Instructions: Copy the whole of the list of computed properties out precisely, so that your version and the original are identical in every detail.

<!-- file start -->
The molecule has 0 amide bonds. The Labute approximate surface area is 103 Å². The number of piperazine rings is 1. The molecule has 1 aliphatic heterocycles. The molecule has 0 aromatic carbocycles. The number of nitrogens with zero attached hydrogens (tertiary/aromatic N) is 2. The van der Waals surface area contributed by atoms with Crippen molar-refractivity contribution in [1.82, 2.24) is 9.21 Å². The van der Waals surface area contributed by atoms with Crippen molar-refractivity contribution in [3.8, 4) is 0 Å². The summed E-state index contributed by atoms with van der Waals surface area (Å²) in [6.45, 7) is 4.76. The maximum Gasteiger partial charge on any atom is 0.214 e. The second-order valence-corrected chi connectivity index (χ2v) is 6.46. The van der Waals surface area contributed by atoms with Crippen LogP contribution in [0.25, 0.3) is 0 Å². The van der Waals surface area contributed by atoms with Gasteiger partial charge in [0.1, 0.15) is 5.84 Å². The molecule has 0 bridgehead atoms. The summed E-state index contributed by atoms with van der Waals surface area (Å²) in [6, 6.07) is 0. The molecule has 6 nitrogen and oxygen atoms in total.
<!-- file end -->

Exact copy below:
The molecule has 0 amide bonds. The Labute approximate surface area is 103 Å². The number of piperazine rings is 1. The molecule has 1 aliphatic heterocycles. The molecule has 0 aromatic carbocycles. The number of nitrogens with zero attached hydrogens (tertiary/aromatic N) is 2. The van der Waals surface area contributed by atoms with Crippen molar-refractivity contribution in [1.82, 2.24) is 9.21 Å². The van der Waals surface area contributed by atoms with Crippen molar-refractivity contribution in [3.8, 4) is 0 Å². The summed E-state index contributed by atoms with van der Waals surface area (Å²) in [6.45, 7) is 4.76. The maximum Gasteiger partial charge on any atom is 0.214 e. The second-order valence-corrected chi connectivity index (χ2v) is 6.46. The van der Waals surface area contributed by atoms with Crippen LogP contribution in [0.25, 0.3) is 0 Å². The van der Waals surface area contributed by atoms with Gasteiger partial charge in [0.1, 0.15) is 5.84 Å². The molecule has 0 bridgehead atoms. The summed E-state index contributed by atoms with van der Waals surface area (Å²) in [6, 6.07) is 0. The molecule has 6 nitrogen and oxygen atoms in total.